Why do subsidies work? Evidence from subsidizing energy efficiency

Last registered on August 22, 2023


Trial Information

General Information

Why do subsidies work? Evidence from subsidizing energy efficiency
Initial registration date
November 12, 2021

Initial registration date is when the trial was registered.

It corresponds to when the registration was submitted to the Registry to be reviewed for publication.

First published
November 15, 2021, 11:46 AM EST

First published corresponds to when the trial was first made public on the Registry after being reviewed.

Last updated
August 22, 2023, 11:07 AM EDT

Last updated is the most recent time when changes to the trial's registration were published.



Primary Investigator

ZEW Mannheim

Other Primary Investigator(s)

PI Affiliation
ZEW Mannheim

Additional Trial Information

Start date
End date
Secondary IDs
Prior work
This trial does not extend or rely on any prior RCTs.
With the aim of reducing energy consumption due to the associated externalities, a number of recently introduced governmental policies concentrate around subsidizing household energy efficiency investments. Yet, it is not well understood why subsidies are effective in increasing the demand for energy efficiency. In addition to decreasing the price, a subsidy expresses policy-makers intention of increasing product demand and socially desirable behavior. Thus, a subsidy may not only affect demand by shifting the budget constraint but also by directly influencing utility. This study uses a framed field experiment with citizens of Mannheim to understand whether there is an additional impact of a subsidy on energy efficiency investments beyond a pure price effect. Results have implications for the cost-effectiveness of energy-saving subsidies. Due to demand response realized from potential non-monetary effects, a subsidy might give more value than the money spent.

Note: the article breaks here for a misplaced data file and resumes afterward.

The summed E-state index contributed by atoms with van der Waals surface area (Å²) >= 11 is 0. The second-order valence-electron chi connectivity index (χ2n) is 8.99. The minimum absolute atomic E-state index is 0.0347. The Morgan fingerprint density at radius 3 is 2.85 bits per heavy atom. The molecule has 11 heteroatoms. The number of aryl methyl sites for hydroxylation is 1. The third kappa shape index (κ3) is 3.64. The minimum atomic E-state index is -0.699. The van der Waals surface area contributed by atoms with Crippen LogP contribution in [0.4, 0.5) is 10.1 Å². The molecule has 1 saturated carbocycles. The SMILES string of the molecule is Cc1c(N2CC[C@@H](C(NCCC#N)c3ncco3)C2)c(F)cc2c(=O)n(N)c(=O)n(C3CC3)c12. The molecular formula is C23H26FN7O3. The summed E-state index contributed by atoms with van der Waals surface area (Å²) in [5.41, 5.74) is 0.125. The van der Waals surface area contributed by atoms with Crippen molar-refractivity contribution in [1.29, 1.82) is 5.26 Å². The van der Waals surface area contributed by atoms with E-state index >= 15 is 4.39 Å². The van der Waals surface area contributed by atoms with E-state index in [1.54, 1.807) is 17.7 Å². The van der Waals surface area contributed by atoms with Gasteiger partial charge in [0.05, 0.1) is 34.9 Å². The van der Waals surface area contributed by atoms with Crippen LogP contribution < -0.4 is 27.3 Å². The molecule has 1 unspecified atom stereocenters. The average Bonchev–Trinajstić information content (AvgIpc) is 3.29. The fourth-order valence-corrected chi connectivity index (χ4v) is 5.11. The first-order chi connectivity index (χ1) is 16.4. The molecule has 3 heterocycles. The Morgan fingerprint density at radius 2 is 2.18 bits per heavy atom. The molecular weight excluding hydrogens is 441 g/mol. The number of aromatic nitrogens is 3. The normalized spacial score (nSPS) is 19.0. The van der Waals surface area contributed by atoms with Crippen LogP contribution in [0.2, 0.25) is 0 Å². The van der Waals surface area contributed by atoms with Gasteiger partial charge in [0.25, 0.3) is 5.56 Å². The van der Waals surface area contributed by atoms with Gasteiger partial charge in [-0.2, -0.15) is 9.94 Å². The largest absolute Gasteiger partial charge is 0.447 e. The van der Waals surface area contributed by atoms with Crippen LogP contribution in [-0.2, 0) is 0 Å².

External Link(s)

Registration Citation

Bartels, Lara and Madeline Werthschulte. 2023. "Why do subsidies work? Evidence from subsidizing energy efficiency." AEA RCT Registry. August 22. https://doi.org/10.1257/rct.8493-2.0
Experimental Details


Intervention Start Date
Intervention End Date

Primary Outcomes

Primary Outcomes (end points)
Selection of water-saving shower head (yes/no).
Change in shower head choice (yes/no) from purchase decision (1) to decision (2).
Primary Outcomes (explanation)

Secondary Outcomes

Secondary Outcomes (end points)
Beliefs about water, euro and carbon emission savings from the water-saving shower head.
Norm perception to purchase the water-saving shower head.
Secondary Outcomes (explanation)

Experimental Design

Experimental Design
This study uses a framed field experiment to investigate whether a subsidy is more than just a pure price decrease. Participants will be recruited from the ZEW Mannheim citizen panel. Registered citizens are invited to participate in an online survey. Additionally, new participants are recruited using random direct mails in the Mannheim area.
As part of this survey, participants are given a shopping budget and asked to either purchase a standard shower head or a water-saving shower head from that budget. Purchase decisions are incentivized in that we will implement the choice of a randomly selected subgroup. Each participant makes two of these purchase decisions: (1) at baseline prices and (2) at a reduced price for the water-saving head.